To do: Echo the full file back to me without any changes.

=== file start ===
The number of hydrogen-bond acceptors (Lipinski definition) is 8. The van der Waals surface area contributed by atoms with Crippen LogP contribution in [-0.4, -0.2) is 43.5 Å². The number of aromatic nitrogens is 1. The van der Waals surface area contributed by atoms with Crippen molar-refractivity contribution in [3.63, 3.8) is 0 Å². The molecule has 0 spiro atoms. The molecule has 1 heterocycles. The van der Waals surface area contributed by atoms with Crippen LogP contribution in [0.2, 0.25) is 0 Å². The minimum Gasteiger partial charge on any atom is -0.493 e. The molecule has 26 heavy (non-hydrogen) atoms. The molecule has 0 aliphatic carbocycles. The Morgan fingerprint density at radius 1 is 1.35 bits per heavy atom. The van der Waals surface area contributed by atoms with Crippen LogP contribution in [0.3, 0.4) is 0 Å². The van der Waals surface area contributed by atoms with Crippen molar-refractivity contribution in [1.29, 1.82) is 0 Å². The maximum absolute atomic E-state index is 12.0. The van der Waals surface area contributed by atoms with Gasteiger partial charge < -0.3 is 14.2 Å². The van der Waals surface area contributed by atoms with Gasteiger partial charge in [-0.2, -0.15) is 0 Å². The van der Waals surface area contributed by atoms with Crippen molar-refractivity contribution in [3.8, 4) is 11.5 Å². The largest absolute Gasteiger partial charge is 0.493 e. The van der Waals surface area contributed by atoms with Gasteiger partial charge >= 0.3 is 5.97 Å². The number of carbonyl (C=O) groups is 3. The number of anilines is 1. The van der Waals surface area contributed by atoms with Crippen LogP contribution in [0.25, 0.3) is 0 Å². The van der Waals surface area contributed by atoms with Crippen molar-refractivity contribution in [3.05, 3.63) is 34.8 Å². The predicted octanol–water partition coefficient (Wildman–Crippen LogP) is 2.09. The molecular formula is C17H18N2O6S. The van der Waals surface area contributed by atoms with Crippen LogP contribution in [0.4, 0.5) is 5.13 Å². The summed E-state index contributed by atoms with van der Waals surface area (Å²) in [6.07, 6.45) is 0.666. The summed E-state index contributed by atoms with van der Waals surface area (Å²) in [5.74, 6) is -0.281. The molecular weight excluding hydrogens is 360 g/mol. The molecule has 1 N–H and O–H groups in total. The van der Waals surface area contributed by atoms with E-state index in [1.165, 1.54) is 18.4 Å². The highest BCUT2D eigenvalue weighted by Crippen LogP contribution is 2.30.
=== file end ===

The number of hydrogen-bond acceptors (Lipinski definition) is 8. The van der Waals surface area contributed by atoms with Crippen LogP contribution in [-0.4, -0.2) is 43.5 Å². The number of aromatic nitrogens is 1. The van der Waals surface area contributed by atoms with Crippen molar-refractivity contribution in [3.63, 3.8) is 0 Å². The molecule has 0 spiro atoms. The molecule has 1 heterocycles. The van der Waals surface area contributed by atoms with Crippen LogP contribution in [0.2, 0.25) is 0 Å². The minimum Gasteiger partial charge on any atom is -0.493 e. The molecule has 26 heavy (non-hydrogen) atoms. The molecule has 0 aliphatic carbocycles. The Morgan fingerprint density at radius 1 is 1.35 bits per heavy atom. The van der Waals surface area contributed by atoms with Crippen LogP contribution in [0.3, 0.4) is 0 Å². The van der Waals surface area contributed by atoms with Crippen molar-refractivity contribution in [1.29, 1.82) is 0 Å². The maximum absolute atomic E-state index is 12.0. The van der Waals surface area contributed by atoms with Gasteiger partial charge < -0.3 is 14.2 Å². The van der Waals surface area contributed by atoms with Gasteiger partial charge in [-0.2, -0.15) is 0 Å². The van der Waals surface area contributed by atoms with Crippen molar-refractivity contribution in [3.8, 4) is 11.5 Å². The largest absolute Gasteiger partial charge is 0.493 e. The van der Waals surface area contributed by atoms with Gasteiger partial charge >= 0.3 is 5.97 Å². The number of carbonyl (C=O) groups is 3. The number of anilines is 1. The van der Waals surface area contributed by atoms with Crippen LogP contribution in [0.25, 0.3) is 0 Å². The van der Waals surface area contributed by atoms with Crippen molar-refractivity contribution in [3.05, 3.63) is 34.8 Å². The predicted octanol–water partition coefficient (Wildman–Crippen LogP) is 2.09. The molecular formula is C17H18N2O6S. The van der Waals surface area contributed by atoms with Crippen LogP contribution in [0.4, 0.5) is 5.13 Å². The summed E-state index contributed by atoms with van der Waals surface area (Å²) in [6.07, 6.45) is 0.666. The summed E-state index contributed by atoms with van der Waals surface area (Å²) in [5.74, 6) is -0.281. The molecular weight excluding hydrogens is 360 g/mol. The molecule has 1 N–H and O–H groups in total. The van der Waals surface area contributed by atoms with E-state index in [1.165, 1.54) is 18.4 Å². The highest BCUT2D eigenvalue weighted by Crippen LogP contribution is 2.30.